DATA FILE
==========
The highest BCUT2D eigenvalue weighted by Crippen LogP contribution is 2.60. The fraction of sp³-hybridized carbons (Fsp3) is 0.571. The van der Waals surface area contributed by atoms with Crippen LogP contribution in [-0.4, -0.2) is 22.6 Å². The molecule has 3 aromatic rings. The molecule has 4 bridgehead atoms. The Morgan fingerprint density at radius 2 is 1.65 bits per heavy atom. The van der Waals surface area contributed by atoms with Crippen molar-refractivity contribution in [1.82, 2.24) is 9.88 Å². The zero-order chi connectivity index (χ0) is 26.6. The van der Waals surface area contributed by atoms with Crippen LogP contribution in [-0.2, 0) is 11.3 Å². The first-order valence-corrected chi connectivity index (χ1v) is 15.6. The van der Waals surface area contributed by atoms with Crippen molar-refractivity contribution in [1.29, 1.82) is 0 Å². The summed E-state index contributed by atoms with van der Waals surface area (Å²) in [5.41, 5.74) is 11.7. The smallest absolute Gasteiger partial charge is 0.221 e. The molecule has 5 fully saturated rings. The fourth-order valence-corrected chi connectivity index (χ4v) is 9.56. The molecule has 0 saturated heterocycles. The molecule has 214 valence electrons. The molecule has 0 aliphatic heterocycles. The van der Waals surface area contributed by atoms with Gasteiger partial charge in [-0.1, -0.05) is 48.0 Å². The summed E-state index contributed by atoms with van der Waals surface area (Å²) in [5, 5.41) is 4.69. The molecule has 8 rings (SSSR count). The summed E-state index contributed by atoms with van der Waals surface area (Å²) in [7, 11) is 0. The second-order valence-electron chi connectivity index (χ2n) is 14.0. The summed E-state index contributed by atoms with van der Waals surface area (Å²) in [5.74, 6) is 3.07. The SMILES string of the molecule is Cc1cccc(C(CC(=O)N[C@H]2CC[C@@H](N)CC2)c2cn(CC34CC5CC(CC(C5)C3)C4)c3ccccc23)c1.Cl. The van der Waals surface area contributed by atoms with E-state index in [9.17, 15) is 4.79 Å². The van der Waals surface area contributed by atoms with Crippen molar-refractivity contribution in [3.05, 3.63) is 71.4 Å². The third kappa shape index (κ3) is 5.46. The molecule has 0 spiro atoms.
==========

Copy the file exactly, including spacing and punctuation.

The highest BCUT2D eigenvalue weighted by Crippen LogP contribution is 2.60. The fraction of sp³-hybridized carbons (Fsp3) is 0.571. The van der Waals surface area contributed by atoms with Crippen LogP contribution in [-0.4, -0.2) is 22.6 Å². The molecule has 3 aromatic rings. The molecule has 4 bridgehead atoms. The Morgan fingerprint density at radius 2 is 1.65 bits per heavy atom. The van der Waals surface area contributed by atoms with Crippen molar-refractivity contribution in [1.82, 2.24) is 9.88 Å². The zero-order chi connectivity index (χ0) is 26.6. The van der Waals surface area contributed by atoms with Crippen LogP contribution in [-0.2, 0) is 11.3 Å². The first-order valence-corrected chi connectivity index (χ1v) is 15.6. The van der Waals surface area contributed by atoms with Crippen molar-refractivity contribution in [1.29, 1.82) is 0 Å². The summed E-state index contributed by atoms with van der Waals surface area (Å²) in [5.41, 5.74) is 11.7. The smallest absolute Gasteiger partial charge is 0.221 e. The molecule has 5 fully saturated rings. The fourth-order valence-corrected chi connectivity index (χ4v) is 9.56. The molecule has 0 saturated heterocycles. The molecule has 214 valence electrons. The molecule has 0 aliphatic heterocycles. The van der Waals surface area contributed by atoms with Gasteiger partial charge in [-0.1, -0.05) is 48.0 Å². The summed E-state index contributed by atoms with van der Waals surface area (Å²) in [5, 5.41) is 4.69. The molecule has 8 rings (SSSR count). The summed E-state index contributed by atoms with van der Waals surface area (Å²) in [7, 11) is 0. The second-order valence-electron chi connectivity index (χ2n) is 14.0. The summed E-state index contributed by atoms with van der Waals surface area (Å²) in [5.74, 6) is 3.07. The SMILES string of the molecule is Cc1cccc(C(CC(=O)N[C@H]2CC[C@@H](N)CC2)c2cn(CC34CC5CC(CC(C5)C3)C4)c3ccccc23)c1.Cl. The van der Waals surface area contributed by atoms with E-state index in [9.17, 15) is 4.79 Å². The van der Waals surface area contributed by atoms with Crippen molar-refractivity contribution in [3.05, 3.63) is 71.4 Å². The third kappa shape index (κ3) is 5.46. The molecule has 0 spiro atoms.